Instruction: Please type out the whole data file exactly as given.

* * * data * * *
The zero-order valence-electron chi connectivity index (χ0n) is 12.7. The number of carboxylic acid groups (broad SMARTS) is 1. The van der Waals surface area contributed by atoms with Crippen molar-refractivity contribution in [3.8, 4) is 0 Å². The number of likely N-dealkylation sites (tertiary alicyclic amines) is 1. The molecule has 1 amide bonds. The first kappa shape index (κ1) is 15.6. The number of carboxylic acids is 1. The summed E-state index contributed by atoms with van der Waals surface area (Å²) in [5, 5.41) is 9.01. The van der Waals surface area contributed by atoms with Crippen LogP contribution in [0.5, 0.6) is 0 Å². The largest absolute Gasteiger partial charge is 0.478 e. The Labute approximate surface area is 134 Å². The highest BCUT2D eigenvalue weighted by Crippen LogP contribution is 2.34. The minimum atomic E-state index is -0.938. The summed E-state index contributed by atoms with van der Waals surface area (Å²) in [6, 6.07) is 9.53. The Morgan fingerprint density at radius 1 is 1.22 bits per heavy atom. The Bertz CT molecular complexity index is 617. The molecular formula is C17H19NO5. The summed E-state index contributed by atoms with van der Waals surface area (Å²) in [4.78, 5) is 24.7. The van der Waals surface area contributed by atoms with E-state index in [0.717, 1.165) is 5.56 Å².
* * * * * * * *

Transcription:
The zero-order valence-electron chi connectivity index (χ0n) is 12.7. The number of carboxylic acid groups (broad SMARTS) is 1. The van der Waals surface area contributed by atoms with Crippen molar-refractivity contribution in [3.8, 4) is 0 Å². The number of likely N-dealkylation sites (tertiary alicyclic amines) is 1. The molecule has 1 amide bonds. The first kappa shape index (κ1) is 15.6. The number of carboxylic acids is 1. The summed E-state index contributed by atoms with van der Waals surface area (Å²) in [5, 5.41) is 9.01. The van der Waals surface area contributed by atoms with Crippen LogP contribution in [0.5, 0.6) is 0 Å². The largest absolute Gasteiger partial charge is 0.478 e. The Labute approximate surface area is 134 Å². The highest BCUT2D eigenvalue weighted by Crippen LogP contribution is 2.34. The minimum atomic E-state index is -0.938. The summed E-state index contributed by atoms with van der Waals surface area (Å²) in [6, 6.07) is 9.53. The Morgan fingerprint density at radius 1 is 1.22 bits per heavy atom. The Bertz CT molecular complexity index is 617. The molecular formula is C17H19NO5. The summed E-state index contributed by atoms with van der Waals surface area (Å²) in [4.78, 5) is 24.7. The van der Waals surface area contributed by atoms with E-state index in [0.717, 1.165) is 5.56 Å².